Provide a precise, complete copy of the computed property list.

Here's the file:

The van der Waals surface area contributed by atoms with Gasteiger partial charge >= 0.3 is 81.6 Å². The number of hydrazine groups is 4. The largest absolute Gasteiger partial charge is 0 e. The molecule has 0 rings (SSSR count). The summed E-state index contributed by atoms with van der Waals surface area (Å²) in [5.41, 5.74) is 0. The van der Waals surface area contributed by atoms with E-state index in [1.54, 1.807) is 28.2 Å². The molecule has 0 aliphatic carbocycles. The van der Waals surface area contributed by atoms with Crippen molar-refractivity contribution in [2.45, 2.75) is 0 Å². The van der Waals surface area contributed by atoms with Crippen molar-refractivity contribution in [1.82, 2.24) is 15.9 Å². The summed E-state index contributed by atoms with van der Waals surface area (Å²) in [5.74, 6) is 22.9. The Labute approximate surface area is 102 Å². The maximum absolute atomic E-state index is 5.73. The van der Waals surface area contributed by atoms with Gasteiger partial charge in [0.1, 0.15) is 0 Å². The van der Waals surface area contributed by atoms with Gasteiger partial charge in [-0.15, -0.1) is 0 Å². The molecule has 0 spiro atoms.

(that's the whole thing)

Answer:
The van der Waals surface area contributed by atoms with Gasteiger partial charge >= 0.3 is 81.6 Å². The number of hydrazine groups is 4. The largest absolute Gasteiger partial charge is 0 e. The molecule has 0 rings (SSSR count). The summed E-state index contributed by atoms with van der Waals surface area (Å²) in [5.41, 5.74) is 0. The van der Waals surface area contributed by atoms with E-state index in [1.54, 1.807) is 28.2 Å². The molecule has 0 aliphatic carbocycles. The van der Waals surface area contributed by atoms with Crippen molar-refractivity contribution in [2.45, 2.75) is 0 Å². The van der Waals surface area contributed by atoms with Crippen molar-refractivity contribution in [1.82, 2.24) is 15.9 Å². The summed E-state index contributed by atoms with van der Waals surface area (Å²) in [5.74, 6) is 22.9. The Labute approximate surface area is 102 Å². The maximum absolute atomic E-state index is 5.73. The van der Waals surface area contributed by atoms with Gasteiger partial charge in [0.1, 0.15) is 0 Å². The van der Waals surface area contributed by atoms with Gasteiger partial charge in [-0.15, -0.1) is 0 Å². The molecule has 0 spiro atoms.